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Help or hype? New clubs spur debate
Published September 14, 1998
Revolution or simply ridiculous?
That's the question surrounding new technology as golf equipment companies scramble to develop the latest and greatest clubs promising to make the hacker into the club champion. From potent new alloys to new shaft designs, golf companies are falling over one another to grab golfers' attention and their wallets.
But how much of the game's new technology is truly legitimate? And have there been too many technological advances that have warped the game's sense of tradition?
Clues may lie in a recent U.S. Golf Association announcement that has put the equipment manufacturers on notice. The USGA says it will pay close attention to the efficiency of new equipment.
That caused a major stir in the club business, including threats of litigation by industry giant Callaway Golf Co., maker of Big Bertha drivers, the oversized drivers that almost single-handedly changed the nature of the golf equipment business.
And what a business it has become.
According to Adams Golf Inc., maker of fairway woods featuring design technology that the company claims allows golfers to drive the ball out of virtually any lie, the golf equipment business is nearly a $2.4 billion industry. Adams, which recently went public, says the sale of golf clubs increased at 13 percent annually between 1992 and 1997. More telling: While the average number of U.S. golfers has stayed static at 25 million, the number of beginning and junior golfers grew by 40 percent in 1997, and 900 new courses are expected to open by the year 2000, according to the National Golf Foundation.
The growth has spelled increasingly fierce competition among the club manufacturers, each trying to use innovative technology to lure the average golfers who struggle to improve their game.
To capitalize, golf manufacturers have divided the club market into two categories: professionals, and the rest of the golfers.
For the professionals, technology has its limits, which is drawing the attention of the USGA.
But for the bulk of the average golfing population, there still seems to be plenty of demand for the next, best golf club that will improve even the game of those with hopelessly high handicaps.
"There really are two different markets," said Jim Baugh, president of Wilson Sporting Goods Co., which has rolled out its new Fat Shaft line of clubs featuring technology that Baugh thinks will put Wilson back as a major player in the golf equipment business. "But the average player needs all the help in the world, and there is always better technology."
The problem, Baugh said, is that the new technology has come too quickly for the average golfer to absorb.
"There are too many manufacturers in the business," he said. "So you have to win and die with your product."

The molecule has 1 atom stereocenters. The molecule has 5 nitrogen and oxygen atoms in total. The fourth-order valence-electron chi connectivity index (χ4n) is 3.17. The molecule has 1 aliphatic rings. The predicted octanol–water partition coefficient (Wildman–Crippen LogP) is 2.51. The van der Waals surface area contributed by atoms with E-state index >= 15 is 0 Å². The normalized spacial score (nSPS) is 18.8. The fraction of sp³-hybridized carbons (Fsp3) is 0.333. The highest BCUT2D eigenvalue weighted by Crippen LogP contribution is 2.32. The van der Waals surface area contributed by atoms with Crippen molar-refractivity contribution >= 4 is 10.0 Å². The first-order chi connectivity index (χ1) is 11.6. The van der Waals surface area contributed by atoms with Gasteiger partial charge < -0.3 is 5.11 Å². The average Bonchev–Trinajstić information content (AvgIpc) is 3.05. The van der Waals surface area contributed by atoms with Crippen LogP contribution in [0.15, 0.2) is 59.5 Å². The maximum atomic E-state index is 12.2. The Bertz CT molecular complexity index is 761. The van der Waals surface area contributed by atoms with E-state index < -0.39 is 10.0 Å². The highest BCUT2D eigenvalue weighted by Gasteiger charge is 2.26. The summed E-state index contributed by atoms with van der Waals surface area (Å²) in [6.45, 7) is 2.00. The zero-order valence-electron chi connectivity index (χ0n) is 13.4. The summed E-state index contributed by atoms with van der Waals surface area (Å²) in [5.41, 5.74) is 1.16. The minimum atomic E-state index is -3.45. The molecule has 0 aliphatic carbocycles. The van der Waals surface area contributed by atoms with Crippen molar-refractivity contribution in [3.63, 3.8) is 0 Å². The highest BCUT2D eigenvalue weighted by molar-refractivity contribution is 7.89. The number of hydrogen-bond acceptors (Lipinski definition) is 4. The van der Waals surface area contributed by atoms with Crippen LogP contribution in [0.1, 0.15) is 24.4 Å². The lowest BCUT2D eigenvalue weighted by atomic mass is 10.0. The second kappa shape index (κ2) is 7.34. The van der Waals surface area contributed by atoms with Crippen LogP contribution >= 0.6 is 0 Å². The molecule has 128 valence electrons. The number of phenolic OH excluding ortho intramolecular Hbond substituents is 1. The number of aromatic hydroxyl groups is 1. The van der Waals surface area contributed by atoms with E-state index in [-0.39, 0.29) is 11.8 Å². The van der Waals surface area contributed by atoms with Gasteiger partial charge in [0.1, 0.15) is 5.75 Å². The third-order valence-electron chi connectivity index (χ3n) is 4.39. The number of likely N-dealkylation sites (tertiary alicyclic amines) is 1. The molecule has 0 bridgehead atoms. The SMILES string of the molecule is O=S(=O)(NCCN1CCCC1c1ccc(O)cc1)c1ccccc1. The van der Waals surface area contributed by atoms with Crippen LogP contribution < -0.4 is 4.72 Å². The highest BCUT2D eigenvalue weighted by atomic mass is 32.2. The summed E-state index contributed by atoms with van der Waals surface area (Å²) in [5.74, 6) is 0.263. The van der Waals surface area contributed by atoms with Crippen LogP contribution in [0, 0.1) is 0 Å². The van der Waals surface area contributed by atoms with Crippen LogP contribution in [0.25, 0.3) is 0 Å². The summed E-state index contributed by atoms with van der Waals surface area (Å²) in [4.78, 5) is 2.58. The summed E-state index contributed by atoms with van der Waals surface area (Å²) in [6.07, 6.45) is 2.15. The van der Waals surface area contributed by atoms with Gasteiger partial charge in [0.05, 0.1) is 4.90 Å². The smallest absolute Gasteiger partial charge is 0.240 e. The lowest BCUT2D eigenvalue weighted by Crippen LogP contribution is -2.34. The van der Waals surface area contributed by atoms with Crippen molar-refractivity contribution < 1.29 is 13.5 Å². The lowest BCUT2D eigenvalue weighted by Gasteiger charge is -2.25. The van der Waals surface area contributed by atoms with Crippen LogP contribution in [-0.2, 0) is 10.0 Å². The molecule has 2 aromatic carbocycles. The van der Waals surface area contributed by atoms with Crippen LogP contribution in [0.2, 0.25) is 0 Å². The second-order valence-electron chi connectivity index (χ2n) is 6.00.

One company that has been suffering from the influx of new technology is Callaway, which in the past has dominated the club business thanks to its Big Bertha oversized clubs.
Adams, with its newly designed Tight Lies brand, has cut into Callaway's dominance with its top-selling fairway woods, achieving a 27 percent share in the category, according to the company.
Adams' success apparently has taken its toll on Callaway, which saw its net income for the six months ended June 30 plummet 55 percent to $32 million, while net sales fell 3 percent to $410 million. The numbers forced Callaway to roll out some new technology of its own: a new line of smaller metal woods featuring a stainless steel chip in a smaller club head.
Callaway's new offering is an indication that golf's new innovations are shifting with the competition.
Consider one of the industry's newest entries, California-based Liquidmetal Golf, which boasts of gee-whiz "energy transfer" technology.
The company, which began selling a new line of clubs this summer, says its newly developed clubs featuring five alloys allow the club to avoid any weak spots on the head. Priced at $600 for a driver and $2,595 for a set of irons, it's a steep price to pay for a bigger sweet spot.
"Before, companies used different variations of steel and titanium, but we are much different," said Atakan Peker, a senior scientist for Liquidmetal. "The push point is the material in our clubhead."
Liquidmetal officials would not disclose their start-up costs, or how much they have spent on marketing their new products. Last year, though, companies like Callaway and Spalding Sports Worldwide spent between $15 million and $25 million on marketing. Liquidmetal may have to follow suit to convince consumers.
It's too soon to know if Liquidmetal is simply an overpriced novelty, but it's a sure bet that rivals such as Callaway and Taylor Made Golf Co. are rushing to develop their own new alloys.
To nobody's surprise, Liquidmetal's competition is publicly skeptical of the new technology.
"The golf ball is extremely soft," said Richard Helmstetter, Callaway's chief of new products. "And any metal is infinitely hard, so there is really no difference."